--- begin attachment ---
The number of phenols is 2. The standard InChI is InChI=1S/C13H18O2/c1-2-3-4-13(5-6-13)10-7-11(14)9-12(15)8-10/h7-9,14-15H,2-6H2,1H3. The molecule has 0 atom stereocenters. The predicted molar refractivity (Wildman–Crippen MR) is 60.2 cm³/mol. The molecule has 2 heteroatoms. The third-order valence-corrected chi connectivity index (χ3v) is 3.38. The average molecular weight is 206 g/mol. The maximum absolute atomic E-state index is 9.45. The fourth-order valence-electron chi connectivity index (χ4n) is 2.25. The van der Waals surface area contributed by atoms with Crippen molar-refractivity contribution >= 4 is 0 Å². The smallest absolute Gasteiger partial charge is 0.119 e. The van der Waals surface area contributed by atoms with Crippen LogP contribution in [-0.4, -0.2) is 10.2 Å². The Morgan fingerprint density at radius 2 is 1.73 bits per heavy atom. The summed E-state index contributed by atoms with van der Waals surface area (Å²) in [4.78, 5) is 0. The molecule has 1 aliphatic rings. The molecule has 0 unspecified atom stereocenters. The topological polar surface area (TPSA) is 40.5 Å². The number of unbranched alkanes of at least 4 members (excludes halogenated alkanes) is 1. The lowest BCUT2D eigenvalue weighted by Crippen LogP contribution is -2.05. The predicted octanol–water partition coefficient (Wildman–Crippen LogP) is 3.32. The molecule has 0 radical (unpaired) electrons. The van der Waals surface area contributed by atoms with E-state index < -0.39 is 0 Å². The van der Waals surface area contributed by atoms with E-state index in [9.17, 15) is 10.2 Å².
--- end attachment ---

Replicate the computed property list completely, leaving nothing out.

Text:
The number of phenols is 2. The standard InChI is InChI=1S/C13H18O2/c1-2-3-4-13(5-6-13)10-7-11(14)9-12(15)8-10/h7-9,14-15H,2-6H2,1H3. The molecule has 0 atom stereocenters. The predicted molar refractivity (Wildman–Crippen MR) is 60.2 cm³/mol. The molecule has 2 heteroatoms. The third-order valence-corrected chi connectivity index (χ3v) is 3.38. The average molecular weight is 206 g/mol. The maximum absolute atomic E-state index is 9.45. The fourth-order valence-electron chi connectivity index (χ4n) is 2.25. The van der Waals surface area contributed by atoms with Crippen molar-refractivity contribution >= 4 is 0 Å². The smallest absolute Gasteiger partial charge is 0.119 e. The van der Waals surface area contributed by atoms with Crippen LogP contribution in [-0.4, -0.2) is 10.2 Å². The Morgan fingerprint density at radius 2 is 1.73 bits per heavy atom. The summed E-state index contributed by atoms with van der Waals surface area (Å²) in [4.78, 5) is 0. The molecule has 1 aliphatic rings. The molecule has 0 unspecified atom stereocenters. The topological polar surface area (TPSA) is 40.5 Å². The number of unbranched alkanes of at least 4 members (excludes halogenated alkanes) is 1. The lowest BCUT2D eigenvalue weighted by Crippen LogP contribution is -2.05. The predicted octanol–water partition coefficient (Wildman–Crippen LogP) is 3.32. The molecule has 0 radical (unpaired) electrons. The van der Waals surface area contributed by atoms with E-state index < -0.39 is 0 Å². The van der Waals surface area contributed by atoms with E-state index in [9.17, 15) is 10.2 Å².